Rhode Island Reds
The Rhode Island Red is one of the most versatile chickens out there, being able to thrive in climates with extreme tropical conditions or harsh winter snowfalls. This is doable because of their different coat, which allows them to shed when it senses heat or bulk up when it’s freezing. On top of all these fantastic features, they’re able to produce large amounts of brown eggs year-round.
The Plymouth Rock is a chicken that is well-respected throughout America because of their relaxed, radiant, and responsive attitudes towards humans. Their egg-production is on their time – not yours. Although you may get fewer eggs in a year, you can expect nothing but quality when harvesting them. Plymouth Rocks are known for their rich brown eggs to taste better and sweeter, as well as larger.
This breed of chicken is notorious when roaming the backyards of Australia. Amongst other kinds, they are a quick standout due to their unique plumage, quirky personality, and dark brown egg that eludes all others. Their vibrant feathers come equipped with an iridescent green tinge that shimmers in the sun, giving awe to nearby onlookers. Overall, the Barnevelders make one great suburban backyard hen.
Other Breeds That Produce Brown Eggs
Blue Eggs, Green Eggs, and Pink Eggs – They Do Exist
These eggs are not rare, but they’re not common either. As you would imagine, the color of the shell usually seeps down into the egg white, making for a picturesque meal. Similar to the brown egg, certain pigments are called porphyrins; furthermore, they impact the shading in about everything, the distance from flowers to human blood. Concentrated protoporphyrin results in brown eggs while biliverdin, a green tetrapyrrolic bile pigment, subjects the egg to a blue or green-hued egg.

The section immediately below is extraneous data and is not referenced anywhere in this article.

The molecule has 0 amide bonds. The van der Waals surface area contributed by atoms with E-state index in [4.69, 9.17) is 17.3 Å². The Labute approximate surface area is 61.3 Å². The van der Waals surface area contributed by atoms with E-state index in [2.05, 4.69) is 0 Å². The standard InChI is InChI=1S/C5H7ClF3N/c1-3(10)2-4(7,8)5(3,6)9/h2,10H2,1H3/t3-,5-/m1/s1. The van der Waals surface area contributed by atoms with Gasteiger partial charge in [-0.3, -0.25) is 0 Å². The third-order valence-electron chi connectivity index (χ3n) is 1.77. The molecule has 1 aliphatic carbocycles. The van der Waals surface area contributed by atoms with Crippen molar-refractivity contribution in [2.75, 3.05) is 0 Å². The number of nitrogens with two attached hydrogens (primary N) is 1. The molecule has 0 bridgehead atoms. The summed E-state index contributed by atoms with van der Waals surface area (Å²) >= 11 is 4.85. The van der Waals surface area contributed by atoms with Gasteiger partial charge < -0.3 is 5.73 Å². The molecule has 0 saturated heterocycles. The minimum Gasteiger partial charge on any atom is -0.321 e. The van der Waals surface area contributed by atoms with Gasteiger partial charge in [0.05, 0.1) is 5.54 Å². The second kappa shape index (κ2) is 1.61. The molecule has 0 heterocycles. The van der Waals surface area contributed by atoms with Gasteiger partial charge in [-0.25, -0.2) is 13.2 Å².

A study published by the University of Nottingham School of Biology showed the influence of the blue-green eggs, surmising the mystery once and for all (1). Taking everything into account, analysts found that an old infection in local South American hens brought about a genetic change that set off an aggregation of biliverdin, making the chickens deliver blue/green eggs (1). This understanding gives researchers a motivation behind why as well as how the shade of the egg does not influence quality.
Breeds That Produce Blue/Green Eggs:
- Cream Legbars
- Olive Eggers
- Easter Eggers
Breeds That Produce Pink Eggs:
Pink eggs are a combination of pigments biliverdin and protoporphyrin. Pink eggs are the consequence of the sprout or cuticle being painted on only before the egg being laid, affecting its overall shell-tone. Just a few breeds can produce pink eggs making them even rarer than blue or green eggs.
The Rare Speckled Egg
Perhaps the most unique egg of all, only two breeds are known to produce this kind of anomaly on a regular basis: the Cuckoo Marans and the Welsummers. Other breeds do, at times, lay these specimens, but this is very rare and is unpredictable. This phenomenon happens when the egg is its final production, usually where calcium is introduced. Extra deposits of calcium are inserted on the shell, thus making pretty speckles. In addition to this, the egg rotates more slowly than that of your speckless egg.
National Geographic found that speckled eggs might be a way to make shells stronger, pointing us towards how chickens can sense depravity throughout their offspring.